To do that she should ask for an audience with the president and talk about substantive issues relating to her new job with a reassurance to the president that she will observe decorum as a member of the official family. Meaning, take some ownership and be part of the solution.
She could pointedly ask the president for his marching orders and if anything seems out of the legal sphere, to ask to have it put in writing. She should go to that meeting with an open mind that this is really a sincere offer from the president for help. Perhaps the president is truly sick but still short of incapacitation that could trigger a Constitutional response from his cabinet. By now Robredo should realize that the president means well but lacks the wherewithal to truly function in a democratic fashion. She could even be a mentor.
This time around though, I hope she would not be onion-skinned and when trouble comes her way that she should stick around no matter what happens (unless fired). Last time she had a cabinet portfolio, she resigned after getting a text from the little president for her to no longer attend cabinet meetings. She took that to mean that she was being fired. This time, wait for the official notice if you are being fired and for what reason.
Having said that, Robredo must now realize the gargantuan task she is about to embark on. With the powers that comes with her appointment, she has now an opportunity to know more about what the government really does with its anti-illegal drug campaign. But it is a double edge sword because now she will be a party to it. She should prepare herself for a paradigm shift regarding the casualties of this war.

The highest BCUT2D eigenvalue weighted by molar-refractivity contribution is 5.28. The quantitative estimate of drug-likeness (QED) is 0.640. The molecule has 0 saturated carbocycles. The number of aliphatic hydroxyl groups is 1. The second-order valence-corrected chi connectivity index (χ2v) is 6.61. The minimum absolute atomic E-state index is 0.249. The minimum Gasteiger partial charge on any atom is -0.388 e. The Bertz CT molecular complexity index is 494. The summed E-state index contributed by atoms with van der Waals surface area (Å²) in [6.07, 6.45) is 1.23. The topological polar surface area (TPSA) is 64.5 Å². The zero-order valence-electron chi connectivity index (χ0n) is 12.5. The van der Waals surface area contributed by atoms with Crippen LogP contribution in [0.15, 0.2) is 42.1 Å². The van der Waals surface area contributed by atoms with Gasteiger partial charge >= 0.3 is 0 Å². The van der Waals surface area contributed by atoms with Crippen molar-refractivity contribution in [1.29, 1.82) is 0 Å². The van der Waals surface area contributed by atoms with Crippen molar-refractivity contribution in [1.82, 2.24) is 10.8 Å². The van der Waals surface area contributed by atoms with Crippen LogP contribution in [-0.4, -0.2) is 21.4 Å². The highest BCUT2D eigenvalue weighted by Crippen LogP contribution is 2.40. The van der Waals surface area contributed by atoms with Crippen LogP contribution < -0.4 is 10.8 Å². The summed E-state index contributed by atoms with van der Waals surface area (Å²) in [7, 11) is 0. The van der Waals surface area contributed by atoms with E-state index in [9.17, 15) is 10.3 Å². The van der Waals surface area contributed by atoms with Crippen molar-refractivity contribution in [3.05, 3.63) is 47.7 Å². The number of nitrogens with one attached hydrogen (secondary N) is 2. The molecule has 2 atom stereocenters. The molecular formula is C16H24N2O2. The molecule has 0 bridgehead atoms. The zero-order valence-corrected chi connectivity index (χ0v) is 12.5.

Before she rejoined the cabinet, Robredo’s perspective has been in favor of the victims of extra judicial killings. Now, she will own the reality that there are millions of Filipino’s hooked on illegal drugs and that because of such drug addiction that many families are victimized as well. The tragedy of a drug addict includes those who are victimized because of such addition including those they kill to satisfy their additions.
She will also learn to empathize with law enforcement’s frustrations with a corrupt judiciary and narco-politicians whose tentacles are everywhere that guarantees freedom to roam freely or be called “honorable.”
Most of all, what does she do when party mates or political allies are implicated in the drug trade including the possibility of narco-money infecting the Liberal Party’s campaign chest? She should know that this illegal drug trade has been flourishing for years since the first Aquino became president. As a matter of fact, the ninja cops matter that cost General Albayalde’s career to abruptly end happened in 2013 during the time of Aquino and his erstwhile PNP Chief Alan Purisima.
As for President Duterte, this was really a stupid move and a huge blunder. There is a saying in Tagalog na “ang pikon, talo.” Duterte’s pique has thrown a lifeline to Robredo. Clearly one of those unguarded senior moments when your mind is at the lowest alertness. The most probable calculation was that Robredo will decline. Well, he screwed himself royally with this offer because Robredo might just open the Pandora’s Box that sings todays and yesterday’s hits.